Now is the time to BE the church. BE the hands and feet of Jesus. Time to take a look at 1 Corinthians 12 again, for those of you who have heard it a million times, or perhaps for the first time. Let's focus on verses 12-27:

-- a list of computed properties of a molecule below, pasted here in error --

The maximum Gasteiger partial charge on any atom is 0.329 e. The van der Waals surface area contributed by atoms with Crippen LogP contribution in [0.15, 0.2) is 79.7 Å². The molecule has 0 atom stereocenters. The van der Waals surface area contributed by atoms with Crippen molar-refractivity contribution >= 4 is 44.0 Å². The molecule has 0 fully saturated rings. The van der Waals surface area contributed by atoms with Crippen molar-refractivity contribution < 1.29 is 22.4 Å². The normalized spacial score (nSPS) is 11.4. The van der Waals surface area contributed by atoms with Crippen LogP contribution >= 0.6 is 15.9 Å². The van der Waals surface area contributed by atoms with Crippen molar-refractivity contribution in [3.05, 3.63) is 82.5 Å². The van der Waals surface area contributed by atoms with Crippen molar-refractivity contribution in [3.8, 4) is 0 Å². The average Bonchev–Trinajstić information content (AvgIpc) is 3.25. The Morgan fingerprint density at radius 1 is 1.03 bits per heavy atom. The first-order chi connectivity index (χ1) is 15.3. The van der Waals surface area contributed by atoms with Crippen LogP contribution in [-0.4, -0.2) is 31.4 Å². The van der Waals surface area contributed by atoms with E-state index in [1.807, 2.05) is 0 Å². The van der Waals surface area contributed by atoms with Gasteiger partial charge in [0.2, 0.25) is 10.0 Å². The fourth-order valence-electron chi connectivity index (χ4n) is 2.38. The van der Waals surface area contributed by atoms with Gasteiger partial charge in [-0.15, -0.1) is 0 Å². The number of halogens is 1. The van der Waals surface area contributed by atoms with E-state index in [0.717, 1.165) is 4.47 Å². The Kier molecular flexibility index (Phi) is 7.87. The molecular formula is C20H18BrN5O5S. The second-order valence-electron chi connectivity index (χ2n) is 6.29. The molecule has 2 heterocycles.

Just as a body, though one, has many parts, but all its many parts form one body, so it is with Christ. For we were all baptized by one Spirit so as to form one body -- whether Jews or Gentiles, slave or free - and we were all given the one Spirit to drink. Even so, the body is not made up of one part, but of many. Now if the foot should say, 'Because I am not a hand, I do not belong to the body,' it would not for that reason stop BEING part of the body! And if the ear should say, "Because  am not an eye, I do not belong to the body,' it would not for that reason stop being part of the body. If the whole body were an eye, where would the sense of hearing be? If the whole body were an ear, where would the sense of smell be? But, in fact, God has placed the parts in the body, every one of them, just as He wanted them to be. If they were all one part, where would the body be? As it is, there are many parts, but one body. The eye cannot say to the hand, 'I don't need you!' and the head cannot say to the feet, 'I don't need you!'. On the contrary, those parts of the body that SEEM TO BE WEAKER are indispensable, and the parts we think are less honorable, we treat with special honor. And the parts that are unpresentable are treated with special modesty, while our presentable parts need no special treatment. But God has put the body together, giving greater honor to the parts that lacked it, so that there should be no division in the body, but that its parts should have equal concern for each other. If one part suffers, every part suffers with it; if one part is honored, every part rejoices with it. Now YOU are the body of Christ, and each one of you is a part of it.